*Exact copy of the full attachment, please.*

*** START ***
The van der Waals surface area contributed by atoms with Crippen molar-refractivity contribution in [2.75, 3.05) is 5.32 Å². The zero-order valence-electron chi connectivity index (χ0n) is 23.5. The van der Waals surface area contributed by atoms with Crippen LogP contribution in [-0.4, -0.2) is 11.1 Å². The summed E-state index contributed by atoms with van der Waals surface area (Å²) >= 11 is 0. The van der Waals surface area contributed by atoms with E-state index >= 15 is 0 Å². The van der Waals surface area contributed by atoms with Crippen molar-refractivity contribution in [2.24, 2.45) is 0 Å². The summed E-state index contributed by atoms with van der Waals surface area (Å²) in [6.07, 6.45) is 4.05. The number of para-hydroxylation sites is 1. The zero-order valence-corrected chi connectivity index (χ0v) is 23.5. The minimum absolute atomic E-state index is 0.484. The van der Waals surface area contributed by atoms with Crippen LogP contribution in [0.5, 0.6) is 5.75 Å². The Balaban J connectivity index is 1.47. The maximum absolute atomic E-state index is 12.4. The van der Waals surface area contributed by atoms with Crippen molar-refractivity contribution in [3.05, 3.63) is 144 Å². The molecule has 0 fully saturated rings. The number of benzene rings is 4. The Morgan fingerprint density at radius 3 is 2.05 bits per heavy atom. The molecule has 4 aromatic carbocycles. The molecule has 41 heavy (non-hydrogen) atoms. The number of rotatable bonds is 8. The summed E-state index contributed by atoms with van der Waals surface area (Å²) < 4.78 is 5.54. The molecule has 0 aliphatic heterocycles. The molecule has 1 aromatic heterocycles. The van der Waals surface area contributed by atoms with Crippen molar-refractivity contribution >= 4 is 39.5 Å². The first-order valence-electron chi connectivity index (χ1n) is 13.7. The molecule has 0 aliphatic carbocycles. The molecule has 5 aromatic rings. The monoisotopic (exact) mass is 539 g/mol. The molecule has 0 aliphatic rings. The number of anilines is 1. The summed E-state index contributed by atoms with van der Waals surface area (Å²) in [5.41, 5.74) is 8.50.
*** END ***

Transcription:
The van der Waals surface area contributed by atoms with Crippen molar-refractivity contribution in [2.75, 3.05) is 5.32 Å². The zero-order valence-electron chi connectivity index (χ0n) is 23.5. The van der Waals surface area contributed by atoms with Crippen LogP contribution in [-0.4, -0.2) is 11.1 Å². The summed E-state index contributed by atoms with van der Waals surface area (Å²) >= 11 is 0. The van der Waals surface area contributed by atoms with E-state index >= 15 is 0 Å². The van der Waals surface area contributed by atoms with Crippen molar-refractivity contribution in [2.24, 2.45) is 0 Å². The summed E-state index contributed by atoms with van der Waals surface area (Å²) in [6.07, 6.45) is 4.05. The number of para-hydroxylation sites is 1. The zero-order valence-corrected chi connectivity index (χ0v) is 23.5. The minimum absolute atomic E-state index is 0.484. The van der Waals surface area contributed by atoms with Crippen LogP contribution in [0.5, 0.6) is 5.75 Å². The Balaban J connectivity index is 1.47. The maximum absolute atomic E-state index is 12.4. The van der Waals surface area contributed by atoms with Crippen molar-refractivity contribution in [3.05, 3.63) is 144 Å². The molecule has 0 fully saturated rings. The number of benzene rings is 4. The Morgan fingerprint density at radius 3 is 2.05 bits per heavy atom. The molecule has 4 aromatic carbocycles. The molecule has 41 heavy (non-hydrogen) atoms. The number of rotatable bonds is 8. The summed E-state index contributed by atoms with van der Waals surface area (Å²) < 4.78 is 5.54. The molecule has 0 aliphatic heterocycles. The molecule has 1 aromatic heterocycles. The van der Waals surface area contributed by atoms with Crippen molar-refractivity contribution >= 4 is 39.5 Å². The first-order valence-electron chi connectivity index (χ1n) is 13.7. The molecule has 0 aliphatic carbocycles. The molecule has 5 aromatic rings. The monoisotopic (exact) mass is 539 g/mol. The molecule has 0 aliphatic rings. The number of anilines is 1. The summed E-state index contributed by atoms with van der Waals surface area (Å²) in [5.41, 5.74) is 8.50.